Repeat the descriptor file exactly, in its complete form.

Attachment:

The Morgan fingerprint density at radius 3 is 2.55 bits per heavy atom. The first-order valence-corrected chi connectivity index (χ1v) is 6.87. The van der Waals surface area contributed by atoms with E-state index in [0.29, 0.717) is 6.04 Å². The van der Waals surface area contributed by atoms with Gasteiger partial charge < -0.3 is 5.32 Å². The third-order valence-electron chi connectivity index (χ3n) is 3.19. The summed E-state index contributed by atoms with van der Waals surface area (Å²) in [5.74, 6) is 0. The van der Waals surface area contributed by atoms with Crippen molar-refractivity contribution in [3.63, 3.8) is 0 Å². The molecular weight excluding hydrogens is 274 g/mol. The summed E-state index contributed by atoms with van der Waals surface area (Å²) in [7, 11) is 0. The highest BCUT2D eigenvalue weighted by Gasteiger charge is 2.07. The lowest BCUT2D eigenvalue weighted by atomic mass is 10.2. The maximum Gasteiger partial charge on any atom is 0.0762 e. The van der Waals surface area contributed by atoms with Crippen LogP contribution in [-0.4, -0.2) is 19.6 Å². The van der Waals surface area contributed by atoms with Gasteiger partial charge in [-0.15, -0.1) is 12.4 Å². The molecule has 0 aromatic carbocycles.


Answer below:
The Morgan fingerprint density at radius 3 is 2.55 bits per heavy atom. The first-order valence-corrected chi connectivity index (χ1v) is 6.87. The van der Waals surface area contributed by atoms with E-state index in [0.29, 0.717) is 6.04 Å². The van der Waals surface area contributed by atoms with Gasteiger partial charge < -0.3 is 5.32 Å². The third-order valence-electron chi connectivity index (χ3n) is 3.19. The summed E-state index contributed by atoms with van der Waals surface area (Å²) in [5.74, 6) is 0. The van der Waals surface area contributed by atoms with Crippen molar-refractivity contribution in [3.63, 3.8) is 0 Å². The molecular weight excluding hydrogens is 274 g/mol. The summed E-state index contributed by atoms with van der Waals surface area (Å²) in [7, 11) is 0. The highest BCUT2D eigenvalue weighted by Gasteiger charge is 2.07. The lowest BCUT2D eigenvalue weighted by atomic mass is 10.2. The maximum Gasteiger partial charge on any atom is 0.0762 e. The van der Waals surface area contributed by atoms with Crippen LogP contribution in [-0.4, -0.2) is 19.6 Å². The van der Waals surface area contributed by atoms with Gasteiger partial charge in [-0.15, -0.1) is 12.4 Å². The molecule has 0 aromatic carbocycles.